Many options are available to you when you use effects in Wwise. Using certain strategies when implementing effects can give you better-sounding results and save resources. The following are some strategies you might consider when using effects in your projects.
Effects will always use up CPU power, but being aware of this power draw can help you use them more efficiently. In general, if you apply effects at the Master-Mixer level, you will use less CPU. For example, if you apply a Wwise RoomVerb effect on the Master Audio Bus of a game, you will have only one instance processed at runtime. If you applied the Effect at the object level instead, you could have hundreds of instances processed at once.
Rendering effects also allows you to save on CPU, as this will avoid the need to process them in real time. Naturally, you cannot apply RTPCs to rendered effects as the properties of these effects cannot change after they have been rendered.
As far as individual effects go, Delay and Wwise Parametric EQ tend to use very little CPU. The Wwise Compressor, Peak Limiter, and Expander effect use somewhat more. For reverb, you have a choice between the Wwise RoomVerb, which is more resource-intensive but of high quality; and the Wwise Matrix Reverb, which you can adjust to suit your quality and performance needs.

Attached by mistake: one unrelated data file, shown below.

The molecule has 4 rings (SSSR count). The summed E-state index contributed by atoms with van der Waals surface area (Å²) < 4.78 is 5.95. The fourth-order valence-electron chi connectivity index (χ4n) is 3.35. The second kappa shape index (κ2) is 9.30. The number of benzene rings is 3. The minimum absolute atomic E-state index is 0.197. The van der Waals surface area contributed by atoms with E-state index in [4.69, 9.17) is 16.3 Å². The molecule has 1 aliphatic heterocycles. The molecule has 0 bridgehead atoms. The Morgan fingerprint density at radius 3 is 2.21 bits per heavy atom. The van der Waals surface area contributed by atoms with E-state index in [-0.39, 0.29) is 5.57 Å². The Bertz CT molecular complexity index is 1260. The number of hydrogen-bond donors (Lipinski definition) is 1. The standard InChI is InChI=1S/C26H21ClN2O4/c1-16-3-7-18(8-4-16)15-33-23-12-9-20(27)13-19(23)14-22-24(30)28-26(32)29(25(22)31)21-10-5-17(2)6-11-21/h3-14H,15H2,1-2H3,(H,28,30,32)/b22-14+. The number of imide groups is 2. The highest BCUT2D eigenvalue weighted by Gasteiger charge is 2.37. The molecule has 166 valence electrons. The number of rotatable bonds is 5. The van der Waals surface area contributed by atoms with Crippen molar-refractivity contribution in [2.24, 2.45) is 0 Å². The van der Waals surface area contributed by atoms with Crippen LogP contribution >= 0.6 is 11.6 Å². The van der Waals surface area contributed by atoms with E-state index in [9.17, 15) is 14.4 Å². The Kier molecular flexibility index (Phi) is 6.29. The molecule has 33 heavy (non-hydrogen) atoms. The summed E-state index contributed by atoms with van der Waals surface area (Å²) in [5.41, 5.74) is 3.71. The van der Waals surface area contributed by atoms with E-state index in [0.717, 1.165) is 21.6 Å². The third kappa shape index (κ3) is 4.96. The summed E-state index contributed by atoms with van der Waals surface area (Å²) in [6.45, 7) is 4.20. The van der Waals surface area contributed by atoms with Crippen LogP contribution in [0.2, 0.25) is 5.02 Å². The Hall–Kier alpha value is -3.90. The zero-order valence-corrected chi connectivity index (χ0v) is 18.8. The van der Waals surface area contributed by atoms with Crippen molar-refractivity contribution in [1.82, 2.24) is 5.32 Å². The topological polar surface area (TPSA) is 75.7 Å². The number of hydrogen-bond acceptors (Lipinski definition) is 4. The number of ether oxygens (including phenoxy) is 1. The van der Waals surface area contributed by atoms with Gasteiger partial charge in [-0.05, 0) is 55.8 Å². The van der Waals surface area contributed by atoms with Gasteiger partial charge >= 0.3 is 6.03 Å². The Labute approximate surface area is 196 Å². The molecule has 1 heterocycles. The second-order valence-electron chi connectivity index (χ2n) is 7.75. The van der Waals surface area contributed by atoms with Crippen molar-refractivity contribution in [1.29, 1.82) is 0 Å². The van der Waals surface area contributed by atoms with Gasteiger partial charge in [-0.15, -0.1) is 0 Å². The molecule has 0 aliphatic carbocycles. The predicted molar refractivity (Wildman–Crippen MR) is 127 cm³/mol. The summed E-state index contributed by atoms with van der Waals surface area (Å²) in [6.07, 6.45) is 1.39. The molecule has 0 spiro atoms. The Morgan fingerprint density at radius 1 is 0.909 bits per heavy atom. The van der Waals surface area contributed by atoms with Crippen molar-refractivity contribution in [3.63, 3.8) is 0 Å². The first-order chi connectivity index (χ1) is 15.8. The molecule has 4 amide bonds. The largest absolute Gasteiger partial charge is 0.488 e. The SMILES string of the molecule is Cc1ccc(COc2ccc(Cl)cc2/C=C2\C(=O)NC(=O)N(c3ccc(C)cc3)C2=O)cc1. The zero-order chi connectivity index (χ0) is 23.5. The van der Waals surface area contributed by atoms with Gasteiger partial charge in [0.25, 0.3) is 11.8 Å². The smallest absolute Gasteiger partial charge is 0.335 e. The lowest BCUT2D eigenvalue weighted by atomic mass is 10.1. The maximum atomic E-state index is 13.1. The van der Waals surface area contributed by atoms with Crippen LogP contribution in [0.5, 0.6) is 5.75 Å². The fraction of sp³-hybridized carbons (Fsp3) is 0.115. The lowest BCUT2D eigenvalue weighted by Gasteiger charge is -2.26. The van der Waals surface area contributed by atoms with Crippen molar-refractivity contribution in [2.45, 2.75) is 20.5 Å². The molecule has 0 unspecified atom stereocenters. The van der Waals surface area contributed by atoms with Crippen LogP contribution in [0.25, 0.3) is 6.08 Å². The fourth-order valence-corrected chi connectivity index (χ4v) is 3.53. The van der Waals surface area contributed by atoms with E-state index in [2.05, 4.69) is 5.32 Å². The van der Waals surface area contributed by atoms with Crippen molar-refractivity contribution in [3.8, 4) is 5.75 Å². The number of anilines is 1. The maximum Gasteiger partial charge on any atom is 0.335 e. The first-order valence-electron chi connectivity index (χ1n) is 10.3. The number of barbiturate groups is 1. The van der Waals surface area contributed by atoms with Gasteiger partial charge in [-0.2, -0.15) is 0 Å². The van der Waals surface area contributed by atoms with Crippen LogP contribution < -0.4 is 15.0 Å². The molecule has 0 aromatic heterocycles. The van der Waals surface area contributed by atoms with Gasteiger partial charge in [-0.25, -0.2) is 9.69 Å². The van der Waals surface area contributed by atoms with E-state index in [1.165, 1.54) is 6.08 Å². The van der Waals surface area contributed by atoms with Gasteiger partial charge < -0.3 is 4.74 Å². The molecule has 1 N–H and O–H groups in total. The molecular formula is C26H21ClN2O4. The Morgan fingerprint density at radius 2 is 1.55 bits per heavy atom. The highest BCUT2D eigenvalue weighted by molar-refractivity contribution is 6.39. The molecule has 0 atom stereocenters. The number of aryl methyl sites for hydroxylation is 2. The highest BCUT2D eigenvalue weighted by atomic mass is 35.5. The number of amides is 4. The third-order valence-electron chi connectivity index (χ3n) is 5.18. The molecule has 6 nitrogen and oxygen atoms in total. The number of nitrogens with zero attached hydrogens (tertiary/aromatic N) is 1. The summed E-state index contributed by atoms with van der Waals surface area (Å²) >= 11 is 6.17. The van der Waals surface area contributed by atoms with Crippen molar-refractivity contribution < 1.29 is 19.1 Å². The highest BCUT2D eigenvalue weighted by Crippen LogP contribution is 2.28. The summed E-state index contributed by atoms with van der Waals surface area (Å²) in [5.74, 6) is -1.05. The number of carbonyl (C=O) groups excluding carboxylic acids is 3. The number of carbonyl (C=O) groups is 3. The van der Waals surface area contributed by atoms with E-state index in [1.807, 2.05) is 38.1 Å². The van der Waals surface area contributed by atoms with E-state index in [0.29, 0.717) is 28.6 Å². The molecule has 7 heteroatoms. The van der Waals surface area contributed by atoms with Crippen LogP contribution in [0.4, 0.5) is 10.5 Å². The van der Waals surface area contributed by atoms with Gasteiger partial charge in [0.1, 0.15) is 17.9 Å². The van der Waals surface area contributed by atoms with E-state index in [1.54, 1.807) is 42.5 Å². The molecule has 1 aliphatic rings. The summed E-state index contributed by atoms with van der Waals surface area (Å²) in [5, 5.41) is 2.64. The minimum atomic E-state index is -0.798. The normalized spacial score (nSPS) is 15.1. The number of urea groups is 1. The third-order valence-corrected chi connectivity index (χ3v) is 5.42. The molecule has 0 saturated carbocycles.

Overall, your best strategy is to test your project using the game profiling tools. In this way, you can observe the CPU usage of effects in real time and make decisions about how effects should be used. For more information about profiling, refer to Understanding the Different Types of Profiling in Wwise.
Applying time-based Effects (such as Wwise Matrix Reverb or Delay) to music objects at the object level is not recommended, as this can interfere with time-based properties and behaviors already assigned to them. Applying the time-based effects at the master-mixer level, that is, to an Audio Bus, avoids this interference.